History of Russian architecture

April 21, 2014
He is the author of A History

Russian architecture follows a tradition whose roots were established in the Eastern Slavic state of Kievan Rus'. After the fall of Kiev, Russian architectural history continued in the principalities of Vladimir-Suzdal, Novgorod, the succeeding states of the Tsardom of Russia, the Russian Empire, the Soviet Union, and the modern Russian Federation.

Kievan Rus' (988–1230)[edit]

The medieval state of Kievan Rus' was the predecessor of Ukraine, Belarus and Russia and their respective cultures (including architecture). The great churches of Kievan Rus', built after the adoption of Christianity in 988, were the first examples of monumental architecture in the East Slavic region. The architectural style of the Kievan state, which quickly established itself, was strongly influenced by Byzantine architecture. Early Eastern Orthodox churches were mainly built from wood, with their simplest form known as a cell church. Major cathedrals often featured many small domes, which has led some art historians to infer how the pagan Slavic temples may have appeared.

Saint Sophia Cathedral in Novgorod (1044–52), on the other hand, expressed a new style which exerted a strong influence on Russian church architecture. Its austere thick walls, small, narrow windows, and helmeted cupolas have much in common with the Romanesque architecture of Western Europe. Further departures from the Byzantine model are evident in succeeding Novgorod cathedrals: St Nicholas' (1113), St Anthony's (1117–19), and St George's (1119). The secular architecture of Kievan Rus' has barely survived. Until the 20th century only the Golden Gates of Vladimir, despite much 18th-century restoration, could be regarded as an authentic monument of the pre-Mongol period. During the 1940s, archaeologist Nikolai Voronin discovered the well-preserved remains of Andrei Bogolyubsky's palace in Bogolyubovo (dating from 1158 to 1165).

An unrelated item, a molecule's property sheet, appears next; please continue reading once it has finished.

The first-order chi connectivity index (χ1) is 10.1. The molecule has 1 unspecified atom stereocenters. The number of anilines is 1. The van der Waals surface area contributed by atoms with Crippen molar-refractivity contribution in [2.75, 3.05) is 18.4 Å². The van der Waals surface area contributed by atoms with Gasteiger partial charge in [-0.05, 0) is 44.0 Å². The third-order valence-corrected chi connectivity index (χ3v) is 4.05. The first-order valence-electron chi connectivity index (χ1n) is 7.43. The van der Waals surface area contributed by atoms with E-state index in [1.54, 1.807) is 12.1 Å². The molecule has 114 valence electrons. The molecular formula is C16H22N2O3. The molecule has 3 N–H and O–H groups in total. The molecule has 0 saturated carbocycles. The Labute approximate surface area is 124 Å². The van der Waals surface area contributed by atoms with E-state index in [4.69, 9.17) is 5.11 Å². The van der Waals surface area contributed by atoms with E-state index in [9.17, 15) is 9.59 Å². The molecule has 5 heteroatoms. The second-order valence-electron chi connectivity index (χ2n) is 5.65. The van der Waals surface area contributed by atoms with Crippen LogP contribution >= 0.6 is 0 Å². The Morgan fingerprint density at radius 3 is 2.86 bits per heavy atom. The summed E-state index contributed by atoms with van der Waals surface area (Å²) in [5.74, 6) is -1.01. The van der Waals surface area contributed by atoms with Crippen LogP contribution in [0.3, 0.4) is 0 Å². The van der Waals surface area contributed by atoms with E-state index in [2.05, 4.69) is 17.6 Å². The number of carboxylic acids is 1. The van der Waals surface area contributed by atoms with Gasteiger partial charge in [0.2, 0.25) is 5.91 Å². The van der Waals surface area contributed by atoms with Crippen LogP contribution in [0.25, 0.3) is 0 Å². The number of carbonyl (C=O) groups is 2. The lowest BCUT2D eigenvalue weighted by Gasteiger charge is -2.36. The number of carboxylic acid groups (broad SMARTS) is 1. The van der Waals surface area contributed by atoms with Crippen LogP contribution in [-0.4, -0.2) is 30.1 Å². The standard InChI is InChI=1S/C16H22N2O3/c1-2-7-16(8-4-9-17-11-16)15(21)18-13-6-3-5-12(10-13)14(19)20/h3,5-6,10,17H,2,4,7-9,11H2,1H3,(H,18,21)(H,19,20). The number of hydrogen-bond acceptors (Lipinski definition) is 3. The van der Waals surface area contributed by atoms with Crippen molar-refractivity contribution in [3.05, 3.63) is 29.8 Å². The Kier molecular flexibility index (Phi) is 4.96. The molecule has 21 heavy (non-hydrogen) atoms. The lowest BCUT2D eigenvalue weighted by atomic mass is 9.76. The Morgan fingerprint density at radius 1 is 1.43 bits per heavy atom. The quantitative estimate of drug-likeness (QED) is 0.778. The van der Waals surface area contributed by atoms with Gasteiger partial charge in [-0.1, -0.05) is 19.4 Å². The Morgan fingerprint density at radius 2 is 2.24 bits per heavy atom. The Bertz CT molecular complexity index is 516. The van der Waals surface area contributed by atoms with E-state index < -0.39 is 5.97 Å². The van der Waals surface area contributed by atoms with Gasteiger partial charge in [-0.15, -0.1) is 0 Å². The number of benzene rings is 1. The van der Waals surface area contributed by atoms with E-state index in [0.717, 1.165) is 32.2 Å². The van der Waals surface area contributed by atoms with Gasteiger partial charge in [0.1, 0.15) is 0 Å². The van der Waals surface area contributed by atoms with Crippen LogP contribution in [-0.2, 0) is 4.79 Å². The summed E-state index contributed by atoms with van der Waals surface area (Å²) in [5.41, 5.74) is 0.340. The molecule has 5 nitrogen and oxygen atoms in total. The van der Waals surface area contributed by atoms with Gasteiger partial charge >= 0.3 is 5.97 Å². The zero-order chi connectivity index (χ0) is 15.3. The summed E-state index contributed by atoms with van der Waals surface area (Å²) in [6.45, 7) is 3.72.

The city of Novgorod preserved its architecture during the Mongol invasion. The first churches were commissioned by the princes; however, after the 13th century merchants, guilds and communities began to commission cathedrals. The citizens of 13th-century Novgorod were noted for their shrewdness, diligence and prosperity, expanding from the Baltic to the White Sea. The architecture in Novgorod did not begin to flourish until the turn of the 12th century. The Novgorod Sophia cathedral was modeled after the original Saint Sophia Cathedral in Kiev; it is similar in appearance but smaller, narrower and (in a development of North Russian architecture) onion-shaped domes replace cupolas. Construction was supervised by workmen from Kiev, who also imported bricks. The primary building materials were fieldstone and undressed limestone blocks. It is said that the interiors were painted in frescoes, which have now vanished. The doors were made of bronze.

The katholikon of Yuriev Monastery was commissioned in 1119 by Prince Vsevolod Mstislavovich. The architect was known as Master Peter, one of the few architects who have been recorded at this time in Russia. The exterior is characterized by narrow windows and double-recessed niches, which proceed in a rhythm across the façade; the interior walls reach a height of 20 metres (66 ft). Its pillars are closely spaced, emphasizing the height of the vaulted ceilings. The interior was covered in frescoes from the prince’s workshops, including some of the rarest Russian paintings of the time.

The Church of the Transfiguration of the Savior was a memorial to Ilya Muromets. During the Mongol invasion, Ilya was reputed to have saved the city; the church was built in his honor on Elijah Street in 1374. During this time the city-state of Novgorod established a separate district for the princes, subdividing the city into a series of streets where the church still stands. The church windows are more detailed, the niches deeper and the dome (seen in larger cathedrals) is augmented by a pitched roof.

Source: en.wikipedia.org
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